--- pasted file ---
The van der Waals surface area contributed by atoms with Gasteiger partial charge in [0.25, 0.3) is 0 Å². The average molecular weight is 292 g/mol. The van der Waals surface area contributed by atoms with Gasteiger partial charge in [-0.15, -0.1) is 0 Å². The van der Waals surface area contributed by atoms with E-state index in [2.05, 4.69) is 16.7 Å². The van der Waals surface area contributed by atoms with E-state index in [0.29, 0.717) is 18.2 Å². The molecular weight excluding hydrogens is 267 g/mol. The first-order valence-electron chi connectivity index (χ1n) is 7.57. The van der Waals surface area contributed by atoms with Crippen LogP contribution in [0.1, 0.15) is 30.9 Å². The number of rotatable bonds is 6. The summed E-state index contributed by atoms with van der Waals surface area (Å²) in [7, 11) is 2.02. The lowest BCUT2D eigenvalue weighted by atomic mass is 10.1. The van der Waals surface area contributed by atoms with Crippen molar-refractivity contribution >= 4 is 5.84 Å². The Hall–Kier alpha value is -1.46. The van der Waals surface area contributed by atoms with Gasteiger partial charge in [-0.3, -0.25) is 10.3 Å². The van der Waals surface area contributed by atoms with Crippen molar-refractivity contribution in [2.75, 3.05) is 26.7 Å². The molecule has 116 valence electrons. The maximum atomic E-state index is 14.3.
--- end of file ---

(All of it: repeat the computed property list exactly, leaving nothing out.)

The van der Waals surface area contributed by atoms with Gasteiger partial charge in [0.25, 0.3) is 0 Å². The average molecular weight is 292 g/mol. The van der Waals surface area contributed by atoms with Gasteiger partial charge in [-0.15, -0.1) is 0 Å². The van der Waals surface area contributed by atoms with E-state index in [2.05, 4.69) is 16.7 Å². The van der Waals surface area contributed by atoms with E-state index in [0.29, 0.717) is 18.2 Å². The molecular weight excluding hydrogens is 267 g/mol. The first-order valence-electron chi connectivity index (χ1n) is 7.57. The van der Waals surface area contributed by atoms with Crippen LogP contribution in [0.1, 0.15) is 30.9 Å². The number of rotatable bonds is 6. The summed E-state index contributed by atoms with van der Waals surface area (Å²) in [7, 11) is 2.02. The lowest BCUT2D eigenvalue weighted by atomic mass is 10.1. The van der Waals surface area contributed by atoms with Crippen molar-refractivity contribution >= 4 is 5.84 Å². The Hall–Kier alpha value is -1.46. The van der Waals surface area contributed by atoms with Gasteiger partial charge in [-0.3, -0.25) is 10.3 Å². The van der Waals surface area contributed by atoms with Crippen molar-refractivity contribution in [2.75, 3.05) is 26.7 Å². The molecule has 116 valence electrons. The maximum atomic E-state index is 14.3.